EXPLANATION

Application of Step 1

ATO compliance action

27. For the purposes of this practice statement, ATO compliance action commences on the date an employer receives an audit notification letter.

Genuine attempt to comply

28. If the employer lodges an SG statement for a quarter after the lodgment due date, but before ATO compliance action commences, this may indicate that the employer has made a genuine attempt to comply with their SG obligations.

Moderate attempt to comply

29. If the employer lodges an SG statement for a quarter after the lodgment due date in response to ATO compliance action, this may indicate that the employer has made a moderate attempt to comply with their SG obligations.

Some attempt to comply

30. If the Commissioner makes a default assessment for a quarter based on information provided by the employer after the lodgment due date in response to ATO compliance action, this may indicate that the employer has made some attempt to comply with their SG obligations.

No attempt to comply

31. If the Commissioner makes a default assessment for a quarter due to the employer failing to lodge an SG statement or provide relevant information, this may indicate that the employer has made no attempt to comply with their SG obligations.

Application of Step 2

Compliance history

32. An employer's compliance history is based upon their past behaviour, attitudes and actions in complying with their taxation law obligations. This is to be evaluated by objectively considering information in ATO records as well as information supplied by the employer and other parties.

33. For the purposes of this practice statement, an employer's compliance history is considered by reference to the period commencing three years before the commencement of the period subject to ATO compliance action and finishing on the date that ATO compliance action commences. For example, if the period subject to ATO compliance action is the quarters ended 31 December 2008 to 31 March 2011, and ATO compliance action commences on 1 October 2011, the employer's compliance history is the period between 1 October 2005 and 30 September 2011.

34. The four main obligations relevant to complying with taxation laws are registration, lodgment, reporting and payment. Tax officers should analyse the employer's compliance patterns in relation to these obligations.

35. The employer's SG compliance history should be given more weight than its compliance history in respect of its obligations under other taxation laws. This is to ensure that those employers who repeatedly do not comply with their SG obligations receive a Part 7 penalty assessment that:

is appropriate and encourages them to lodge their SG statements on time and better protect the superannuation entitlements of employees, and
helps to maintain a level playing field amongst employers by discouraging employers from obtaining an unfair competitive advantage by using unpaid SGC as working capital or otherwise.

36. The evaluation of an employer's SG compliance history should focus on:

the number of quarters for which the employer has failed to lodge an SG statement by the due date, or for which the Commissioner has made a default assessment, and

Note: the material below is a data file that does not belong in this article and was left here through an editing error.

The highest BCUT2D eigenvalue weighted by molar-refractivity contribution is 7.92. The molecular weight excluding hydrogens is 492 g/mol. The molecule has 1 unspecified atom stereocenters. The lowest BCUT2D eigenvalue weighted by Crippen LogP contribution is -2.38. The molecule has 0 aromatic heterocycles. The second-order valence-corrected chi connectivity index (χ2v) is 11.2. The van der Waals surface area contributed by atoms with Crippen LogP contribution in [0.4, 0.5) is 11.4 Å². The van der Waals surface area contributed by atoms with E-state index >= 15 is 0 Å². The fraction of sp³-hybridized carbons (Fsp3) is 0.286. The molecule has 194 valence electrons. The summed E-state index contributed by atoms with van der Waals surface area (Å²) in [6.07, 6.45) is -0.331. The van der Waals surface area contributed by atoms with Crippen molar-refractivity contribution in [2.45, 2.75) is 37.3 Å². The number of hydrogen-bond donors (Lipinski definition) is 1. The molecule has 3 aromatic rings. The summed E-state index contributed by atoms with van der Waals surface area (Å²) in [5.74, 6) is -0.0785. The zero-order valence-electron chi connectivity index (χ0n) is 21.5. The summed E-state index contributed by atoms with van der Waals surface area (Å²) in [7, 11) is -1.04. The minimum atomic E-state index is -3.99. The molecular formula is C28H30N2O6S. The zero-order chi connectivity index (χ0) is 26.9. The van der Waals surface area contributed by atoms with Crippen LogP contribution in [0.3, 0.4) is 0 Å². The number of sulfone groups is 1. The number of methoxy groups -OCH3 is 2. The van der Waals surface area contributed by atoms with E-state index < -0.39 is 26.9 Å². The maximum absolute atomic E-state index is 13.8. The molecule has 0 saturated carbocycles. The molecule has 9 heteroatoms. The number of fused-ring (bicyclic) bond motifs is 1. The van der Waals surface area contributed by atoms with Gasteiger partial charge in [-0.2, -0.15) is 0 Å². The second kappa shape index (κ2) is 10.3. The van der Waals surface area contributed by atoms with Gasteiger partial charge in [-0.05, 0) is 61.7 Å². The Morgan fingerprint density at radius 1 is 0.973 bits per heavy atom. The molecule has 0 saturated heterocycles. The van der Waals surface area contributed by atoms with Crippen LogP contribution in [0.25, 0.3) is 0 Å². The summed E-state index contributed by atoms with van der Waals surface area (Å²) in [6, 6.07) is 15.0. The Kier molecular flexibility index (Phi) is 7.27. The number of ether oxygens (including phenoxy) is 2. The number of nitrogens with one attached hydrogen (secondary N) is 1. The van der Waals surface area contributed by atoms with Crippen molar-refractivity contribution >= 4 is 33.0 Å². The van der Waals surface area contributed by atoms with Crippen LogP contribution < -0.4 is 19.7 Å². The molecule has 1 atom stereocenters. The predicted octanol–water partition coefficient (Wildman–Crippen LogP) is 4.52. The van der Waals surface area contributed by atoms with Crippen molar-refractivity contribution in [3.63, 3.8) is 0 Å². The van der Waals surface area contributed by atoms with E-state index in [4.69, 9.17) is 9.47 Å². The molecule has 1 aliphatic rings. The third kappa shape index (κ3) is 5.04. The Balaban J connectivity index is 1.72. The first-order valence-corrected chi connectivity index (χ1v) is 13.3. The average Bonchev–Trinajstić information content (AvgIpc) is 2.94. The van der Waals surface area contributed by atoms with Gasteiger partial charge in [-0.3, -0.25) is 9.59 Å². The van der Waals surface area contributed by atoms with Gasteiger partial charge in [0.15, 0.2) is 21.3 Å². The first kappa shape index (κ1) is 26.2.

the degree of the employer's attempt to comply with their SG obligations.

37. Whilst a good compliance history is generally one where the obligations of complying with the taxation laws have been met, an employer does not necessarily need to have a flawless compliance history to be considered to have a good compliance history for the purposes of this practice statement. An employer may have a good compliance history even though there are isolated instances of non-compliance in respect of its SG and other taxation law obligations, particularly if there are extenuating facts and circumstances.

38. An employer that does not have a good compliance history does not necessarily have a poor compliance history. The existence of some culpable behaviour may preclude a conclusion that the employer has a good compliance history, but the level of that culpable behaviour may not warrant a conclusion that the employer's compliance history is poor.

39. However, an employer with an established history of non-compliance cannot be considered to have a good compliance history.

Application of Step 3

Other relevant facts and circumstances

40. Other relevant facts and circumstances, and the level of penalty remission that may be appropriate depending on the particular circumstances, include (but are not limited to):

natural disasters, such as flood, bushfire, earthquake or the like[24] - consider increasing penalty remission to 100%
individuals being determined, as a result of ATO compliance action, to be engaged under a contract that is wholly or principally for their labour,[25] but the employer has a reasonable argument for not treating the individuals as employees for SG purposes - consider increasing penalty remission to 100%
the provision of incorrect advice or guidance by the ATO[26] - consider increasing penalty remission to 100%
ill health of the employer or a key employee of the employer - consider increasing penalty remission to up to 50% (or higher, including to 100% depending on the nature of the business and the circumstances and severity of the ill health)
the employer having provided documented evidence that it has taken steps to mitigate the circumstances that contributed to their non-compliance of their SG obligations - consider increasing penalty remission by between 5% and 10% of the penalty imposed, or
the employer's non-compliance with their SG obligations occurring in their first year of operation, and their principals having no previous business experience - consider increasing penalty remission by between 5% and 10% of the penalty imposed.

Employer fully understanding their SG obligations

41. When considering the level of penalty remission for an employer that has made no attempt to comply with their SG obligations, there are circumstances that may indicate that the employer fully understood those obligations. Examples include where the employer: